Today, it’s hard to find the time to take care of ourselves, but in the end, it’s worth the effort. Especially when it comes to getting proper sleep.
Helping Your Sleep Apnea
Taking the time to keep your health in check is important, no matter how busy life is. Maintaining good health is the key to staying energized, focused, and refreshed; getting a good night’s sleep is especially important. If you have problems with sleep apnea or other sleep-related issues, what are some things you can do to help yourself?
- Take a Sleep Study
At home sleep tests provided by a doctor can help sleep apnea. A sleep lab may give you a portable sleep monitor. These monitors measure your heart rate, as well as your air flow, blood oxygen levels, and the time you spent sleeping and snoring. Advanced Sleep Centers of Virginia offer at-home sleep studies for your convenience.
- Retain a Healthy Weight
Obesity heightens your risk of OSA. It can also narrow your nasal passageways, making it harder to breathe in general. In some cases, sleep apnea may totally be done away with after moderate weight loss. Of course, the goal is to stay healthy, so if weight loss is your goal, developing a plan to lose weight is a good first step. A common tip for safe weight loss is not to lose more than 2 pounds in one week. This ensures that you’re not losing too much weight at one time.
- Alter Your Sleep Position
Sometimes it’s the simplest things in life that work the best. Research shows that sleeping on your back can sometimes worsen your condition, although it depends. Give it a try and sleep on your side for a few nights, then see how you feel.
Adding moisture into the air can help open up your airways and even minimize congestion. Some- not all- humidifiers include the ability to add essential oils into the water. Anti-inflammatory oils include peppermint, lavender, and spruce. Be sure to always clean your humidifier properly, otherwise mold and mildew can accumulate and could potentially cause inflammation in the lungs.
- Avoid Alcohol and Quit Smoking
Alcohol causes the muscles in the throat to relax, which as we learned earlier is the main problem when it comes to sleep apnea.
While it is thought that alcohol helps you sleep, this has proven to be wrong. Several hours after you have fallen asleep after consuming alcohol, a stress hormone in your body is released, causing you to wake, and therefore, your sleep is disrupted.
Tobacco, aside from causing cancer, generates inflammation in your airways. Not only that, but it affects your blood pressure as well. When you smoke, or use any kind of tobacco product, your blood vessels get narrower and plaque begins to grow. This raises your risk of a heart attack or stroke.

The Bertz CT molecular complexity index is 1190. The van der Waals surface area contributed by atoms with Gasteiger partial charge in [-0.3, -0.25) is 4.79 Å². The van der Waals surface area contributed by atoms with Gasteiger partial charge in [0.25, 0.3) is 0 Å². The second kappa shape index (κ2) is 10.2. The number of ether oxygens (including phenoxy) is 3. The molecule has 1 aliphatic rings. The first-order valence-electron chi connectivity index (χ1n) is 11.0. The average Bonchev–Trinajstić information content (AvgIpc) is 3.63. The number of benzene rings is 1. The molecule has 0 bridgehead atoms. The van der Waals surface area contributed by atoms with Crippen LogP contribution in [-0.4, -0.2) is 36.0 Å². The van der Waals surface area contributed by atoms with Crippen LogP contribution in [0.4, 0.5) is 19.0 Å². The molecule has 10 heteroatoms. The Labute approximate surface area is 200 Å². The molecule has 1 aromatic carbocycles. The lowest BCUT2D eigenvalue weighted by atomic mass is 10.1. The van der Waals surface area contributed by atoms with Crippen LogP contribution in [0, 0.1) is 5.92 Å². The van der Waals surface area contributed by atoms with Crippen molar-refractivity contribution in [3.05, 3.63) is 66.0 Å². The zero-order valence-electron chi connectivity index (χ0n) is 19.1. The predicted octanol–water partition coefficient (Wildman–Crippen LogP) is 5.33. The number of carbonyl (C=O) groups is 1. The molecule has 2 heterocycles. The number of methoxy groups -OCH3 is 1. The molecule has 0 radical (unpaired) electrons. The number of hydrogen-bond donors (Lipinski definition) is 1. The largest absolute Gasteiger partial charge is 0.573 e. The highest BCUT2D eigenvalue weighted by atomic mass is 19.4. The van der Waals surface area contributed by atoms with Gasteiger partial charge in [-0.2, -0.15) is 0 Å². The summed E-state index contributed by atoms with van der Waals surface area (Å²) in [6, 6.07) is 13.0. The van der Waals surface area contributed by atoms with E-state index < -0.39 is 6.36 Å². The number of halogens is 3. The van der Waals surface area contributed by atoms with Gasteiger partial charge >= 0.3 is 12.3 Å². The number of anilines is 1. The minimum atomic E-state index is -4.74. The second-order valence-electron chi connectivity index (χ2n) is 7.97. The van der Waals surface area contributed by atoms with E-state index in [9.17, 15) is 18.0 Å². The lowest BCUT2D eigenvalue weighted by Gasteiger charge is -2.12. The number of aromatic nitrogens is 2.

- Schedule When You Will Sleep
If it’s already hard to fall asleep, changing your bedtime every night won’t help. For example, it isn’t healthy to go to bed on one night at 10, and then the next night at 12, and the next at 11. It messes up your internal clock. Going to bed and waking up at the same time every day sets your internal clock. Remember, adults should get at least seven hours of sleep every night in order to be fully rested and ready for the next day.
The Benefits of a Good Night’s Sleep
Other than feeling refreshed and brand new the next day, a good rest has other great benefits.
- Sleep Reduces Stress
Stress tends to cause your blood pressure to spike. It causes your heart to work even harder and your blood vessels to grow narrow. When you relax, your stress levels lessen, therefore, your blood pressure lowers. So when you’re sleeping soundly, your stress and blood pressure go down tremendously.
- Sleep Reduces Inflammation
Both stress and high blood pressure greatly affect inflammation in your body. Needless to say, when you sleep well at night, the inflammation in your body goes down, reducing your risk of heart disease and even cancer.
- Sleep Can Help You Lose Weight
Research shows that those who do not get a sufficient amount of sleep at night (i.e. 7 hours) are more likely to become overweight. When you’re stressed the probability of overeating and stress-eating is greater, and as mentioned earlier, sleep reduces stress. A lack of sleep can cause cravings, and cause you to become less satisfied with your regular portion sizes.
High blood pressure, the “silent killer”, does a good job of living up to its name. Sleep apnea is a major cause of high blood pressure, and most of the time, it goes unrecognized.
For many people, this has proven to be dangerous and even deadly. The connection between sleep apnea and high blood pressure is greater than you think.
Taking care of yourself and keeping yourself healthy is extremely important. Despite the challenges that life brings to get in the way of your health routine, it’s always vital to stay on top of your health, especially when it comes to a good night’s rest. The most important thing you can do to help yourself is to talk with a professional about any problems you may be having. That’s where our Herndon Sleep center comes in.
If you have trouble sleeping at night because of sleep apnea or are experiencing symptoms of high blood pressure, visit us at our Herndon office! Highly trained professionals at Advanced Sleep Centers of Virginia are ready to help you reach your health goals at any time. We make diagnosing and treating sleep-disordered breathing and snoring as easy and convenient as possible with at-home sleep tests, online scheduling, and a safe, secure telemedicine portal in which you can contact a professional at any time.
Ready to get a better night’s sleep and reach your full potential? We’re here to support you! You can schedule an appointment online or call us today at (703) 689-2480 for a free consultation. Please keep in mind that you might be asked to use the app Snorelab to record data of your snoring patterns prior to coming in for your appointment.